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- The U.S. Department of Energy declared $12 million in grants to six university teams, which will work toward securing critical controls within the country’s power grid. The teams will also develop innovative technology for energy systems to quickly recover post-incident.
- Google released a new Data Safety program for Android apps on the Play Store that will have the details of the type of data being collected and shared with third parties. The Data Safety section will include information such as if the developer is collecting data and for what purpose, whether the data is shared with third parties, and app security practices, among others.
- CERT-In rolled out a new set of rules for organizations that mandate organizations to report 20 different types of infosec incidents within six hours of detection. The rules will apply to service providers, data center operators, intermediaries, government organizations, and companies.
- Cybersecurity authorities from the Five Eyes nations—Australia, Canada, New Zealand, the U.S., and the U.K—have released a report on the top frequently exploited security vulnerabilities in 2021. These include Log4Shell, ProxyShell, ProLogon, ZeroLogon, and flaws in Zoho ManageEngine AD SelfService Plus, Atlassian Confluence, and VMware vSphere Client.
- Coca-Cola is investigating a ransomware attack after hackers claimed to steal documents from the beverage giant. The Stormous ransomware group took to underground forums to claim the attack by putting 161 GB of stolen data on sale. The group is offering the stolen data for about $64,000.
- The Instagram account and Discord server of Bored Ape Yacht Club were hacked by cybercriminals, enabling them to compromise multiple wallets of users. The attackers leveraged an upcoming feature, OthersideMeta, on the NFT project to steal 24 Bored Apes and 30 Mutant Apes (which are estimated to be $13.7 million).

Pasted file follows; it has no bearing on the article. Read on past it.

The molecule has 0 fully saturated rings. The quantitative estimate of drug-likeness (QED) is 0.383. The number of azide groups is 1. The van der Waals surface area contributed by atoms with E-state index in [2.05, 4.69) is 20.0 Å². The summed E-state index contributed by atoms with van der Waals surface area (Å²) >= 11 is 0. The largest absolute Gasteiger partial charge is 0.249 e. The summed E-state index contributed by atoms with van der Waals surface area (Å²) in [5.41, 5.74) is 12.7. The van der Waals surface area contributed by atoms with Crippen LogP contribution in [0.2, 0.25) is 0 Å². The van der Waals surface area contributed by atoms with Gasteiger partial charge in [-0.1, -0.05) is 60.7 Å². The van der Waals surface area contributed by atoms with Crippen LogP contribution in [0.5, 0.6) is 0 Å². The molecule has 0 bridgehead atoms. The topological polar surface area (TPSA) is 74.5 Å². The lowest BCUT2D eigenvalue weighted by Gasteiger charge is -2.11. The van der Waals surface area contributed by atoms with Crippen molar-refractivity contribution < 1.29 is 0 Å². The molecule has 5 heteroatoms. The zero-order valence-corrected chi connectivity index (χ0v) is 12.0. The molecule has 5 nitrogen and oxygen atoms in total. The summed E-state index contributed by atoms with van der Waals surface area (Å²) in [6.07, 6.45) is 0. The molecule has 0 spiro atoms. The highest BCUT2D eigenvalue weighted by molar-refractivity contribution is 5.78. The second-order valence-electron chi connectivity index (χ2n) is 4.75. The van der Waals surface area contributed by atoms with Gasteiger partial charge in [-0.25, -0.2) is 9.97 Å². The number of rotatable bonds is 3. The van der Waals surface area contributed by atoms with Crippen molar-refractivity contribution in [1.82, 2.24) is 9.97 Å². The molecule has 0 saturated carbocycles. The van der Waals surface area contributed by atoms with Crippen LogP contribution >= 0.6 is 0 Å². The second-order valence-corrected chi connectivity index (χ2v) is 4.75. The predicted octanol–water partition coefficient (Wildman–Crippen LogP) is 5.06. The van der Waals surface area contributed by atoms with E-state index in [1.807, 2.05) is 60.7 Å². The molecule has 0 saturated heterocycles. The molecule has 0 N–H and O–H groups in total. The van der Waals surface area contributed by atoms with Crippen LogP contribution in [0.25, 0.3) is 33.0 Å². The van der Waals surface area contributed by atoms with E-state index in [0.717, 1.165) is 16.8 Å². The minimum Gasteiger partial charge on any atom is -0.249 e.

- Researchers have associated SCSKAppLink.dll malware with the Lazarus group. The group exploited an executable (inisafecrosswebexsvc.exe) of INISAFE CrossWeb EXV3 to distribute the malware. So far, the malware has infected 47 companies and institutions worldwide.
- Emotet operators resumed their email spam campaign after a short break to infect more users. The operators fixed a flaw in the campaign that prevented them from spreading across the systems. In another related news, Avast found that Japanese companies suffered major Emotet spam mail attacks in March. The malicious Excel files attempted to deceive users into running a malicious macro under the pretext of unlocking the document.
- Scammers leveraged a current trend around Elon Musk to conduct fake cryptocurrency giveaway scams. They made use of bots to send messages to multiple people on Twitter. In order to look convincing, the messages had the same current profile picture of the Tesla CEO as on his official Twitter account. These messages included short URLs that redirected recipients to fake cryptocurrency giveaway sites.
- Emotet trojan has joined hands with Conti ransomware to launch a plethora of malicious schemes. Over a dozen entities targeted, between December 2021 and March 2022, by Conti ransomware were driven via Emotet malspam campaigns. It is likely that Emotet is highly relied upon by Conti operators to find victims.
- Iranian-linked threat actor group, Rocket Kitten, has been observed actively exploiting a recently patched VMware vulnerability to gain initial access and deploy the Core Impact penetration testing tool on vulnerable systems. Tracked as CVE-2022-22954, the remote code execution vulnerability affects VMware Workspace ONE Access and Identity Manager.
- The CISA has added seven new vulnerabilities to its list of actively exploited security issues, including those from Microsoft, Linux, and Jenkins. The vulnerabilities can allow threat actors to perform a variety of attacks, including stealing credentials, gaining access to networks, remotely executing commands, or stealing information from devices.